What does a gay teenage beauty guru have to do with “Russian collusion”? More than you might think, and the scandal that has wrecked the reputation of YouTube celebrity James Charles tells us a lot about how the 21st-century media environment creates echo chambers that give rise to a cult mentality. In a world where all the information in the world seems to be just a click away, many people are drawn to obscure niches where their preferences are indulged and their biases are never challenged. We live in an age when an androgynous 19-year-old can become a multimillionaire by uploading video makeup tutorials to the Internet, building an audience larger than all three major cable-news networks combined. And within that celebrity bubble, James Charles was as sheltered from reality as any CNN viewer dismayed to learn that the Mueller investigation found no evidence that President Trump is a Kremlin puppet.
Many readers must be asking, who is James Charles? You’re an adult with a busy life — bills to pay, a lawn to mow, dogs to walk, etc. — and therefore you’ve never heard of this person. Ask your teenage daughter, however, and she’ll almost certainly be able to tell you that James Charles Dickinson (to use his full name) is the most popular makeup artist in the world. He was just a high-school student in upstate New York when he began uploading videos to YouTube in 2015 and, by the time he was 17, had landed a contract with the Cover Girl makeup brand as their first-ever “male ambassador,” as Dickinson gushed on Instagram when the announcement was made in October 2016. The idea of promoting an openly homosexual minor as the “face” of their product must have seemed clever to the Cover Girl executives. The Supreme Court had declared same-sex marriage the law of the land in 2015, the same year Bruce Jenner declared himself to be a woman named “Caitlyn,” and Hillary Clinton was obviously on her way to becoming the first female president of the United States and… Oh, wait a minute. Perhaps not.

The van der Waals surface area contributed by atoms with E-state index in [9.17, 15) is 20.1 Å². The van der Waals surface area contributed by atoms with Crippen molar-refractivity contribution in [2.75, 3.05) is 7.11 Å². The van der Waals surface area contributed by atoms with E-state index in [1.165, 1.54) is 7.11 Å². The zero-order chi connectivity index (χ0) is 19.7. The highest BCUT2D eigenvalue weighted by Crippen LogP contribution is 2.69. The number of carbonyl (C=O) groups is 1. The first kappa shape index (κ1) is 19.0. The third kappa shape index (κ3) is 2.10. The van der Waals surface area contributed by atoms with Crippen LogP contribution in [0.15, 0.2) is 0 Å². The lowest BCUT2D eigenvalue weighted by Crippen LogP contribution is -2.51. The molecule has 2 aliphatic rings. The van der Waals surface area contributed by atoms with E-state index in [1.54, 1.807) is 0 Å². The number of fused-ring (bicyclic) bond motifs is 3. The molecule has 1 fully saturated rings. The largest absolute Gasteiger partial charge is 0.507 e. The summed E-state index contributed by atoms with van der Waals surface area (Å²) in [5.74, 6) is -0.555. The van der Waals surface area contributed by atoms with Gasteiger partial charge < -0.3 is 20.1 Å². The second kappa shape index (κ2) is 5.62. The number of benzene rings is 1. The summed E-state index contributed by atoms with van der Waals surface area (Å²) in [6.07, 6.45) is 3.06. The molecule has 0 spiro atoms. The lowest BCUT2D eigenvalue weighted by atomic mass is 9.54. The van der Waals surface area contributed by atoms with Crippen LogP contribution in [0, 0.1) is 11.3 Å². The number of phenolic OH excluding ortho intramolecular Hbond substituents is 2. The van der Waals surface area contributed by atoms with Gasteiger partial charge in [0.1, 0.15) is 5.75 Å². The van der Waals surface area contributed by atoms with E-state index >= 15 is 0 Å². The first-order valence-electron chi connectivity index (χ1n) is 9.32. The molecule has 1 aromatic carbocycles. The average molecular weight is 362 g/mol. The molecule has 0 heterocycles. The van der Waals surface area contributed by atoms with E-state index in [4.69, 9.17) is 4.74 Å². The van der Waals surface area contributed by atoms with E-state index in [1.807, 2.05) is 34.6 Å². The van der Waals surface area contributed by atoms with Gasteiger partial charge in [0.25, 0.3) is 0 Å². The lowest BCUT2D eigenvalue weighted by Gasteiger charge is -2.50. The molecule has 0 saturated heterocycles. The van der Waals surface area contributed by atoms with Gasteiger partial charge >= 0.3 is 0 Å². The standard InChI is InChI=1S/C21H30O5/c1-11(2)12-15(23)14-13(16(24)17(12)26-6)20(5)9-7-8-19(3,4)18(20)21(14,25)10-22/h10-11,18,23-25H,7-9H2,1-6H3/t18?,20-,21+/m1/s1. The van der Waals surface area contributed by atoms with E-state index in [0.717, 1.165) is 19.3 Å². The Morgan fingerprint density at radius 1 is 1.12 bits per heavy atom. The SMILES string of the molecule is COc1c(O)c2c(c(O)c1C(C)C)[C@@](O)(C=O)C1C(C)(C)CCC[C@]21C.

Inside the bubble where fashion-industry executives operate, hiring an underage gay boy to promote cosmetics made perfect sense, in quite the same way it made perfect sense to Clinton campaign staffers and every mainstream pundit that Hillary was on “the right side of history,” destined to capture the White House. Among the strangest effects of the emergence of social media is the way it creates these cul-de-sacs of hive-mind thinking in which bizarre beliefs are considered plausible. Hillary’s campaign was staffed by sycophants who shared her contempt for all those “deplorables” who didn’t agree with their progressive agenda, and so why even bother going to Wisconsin? Who cares about a bunch of “irredeemable” yokels in the Midwest when you’ve got history on your side? Similarly, in the New York offices of a gigantic cosmetics company, anyone who thought it odd to make James Charles a “brand ambassador” was likely to be dismissed as an ignorant bigot, a homophobe whose opinions deserved nothing but contempt. After all, didn’t all the blue-check celebrities on Twitter and Instagram applaud Cover Girl’s decision to hire this flamboyantly gay teenager? What could possibly go wrong? Quite a lot, as it turned out.
Being showered with fame and fortune before his June 2017 graduation from Bethlehem Central High School seems to have given James Charles the idea that he could do no wrong, and he is now accused of some serious wrongdoing. Evidently, young Mr. Dickinson has a habit of making unwanted sexual advances on heterosexual men and expecting them to be flattered by his attention. According to several accounts circulated online, James was notorious as a “bully” and a “predator” in high school, where he allegedly “catfished” members of the soccer team, using a fake female internet persona to solicit explicit photos of boys he liked. Shockingly, in a video recorded a year ago, two of his gay friends, Shane Dawson and Ryland Adams, warned James against pursuing straight men. “You have to be able to find a masculine gay guy,” Adams said, to which James replied: “I mean, there’s a million of them, but there’s no challenge in that.”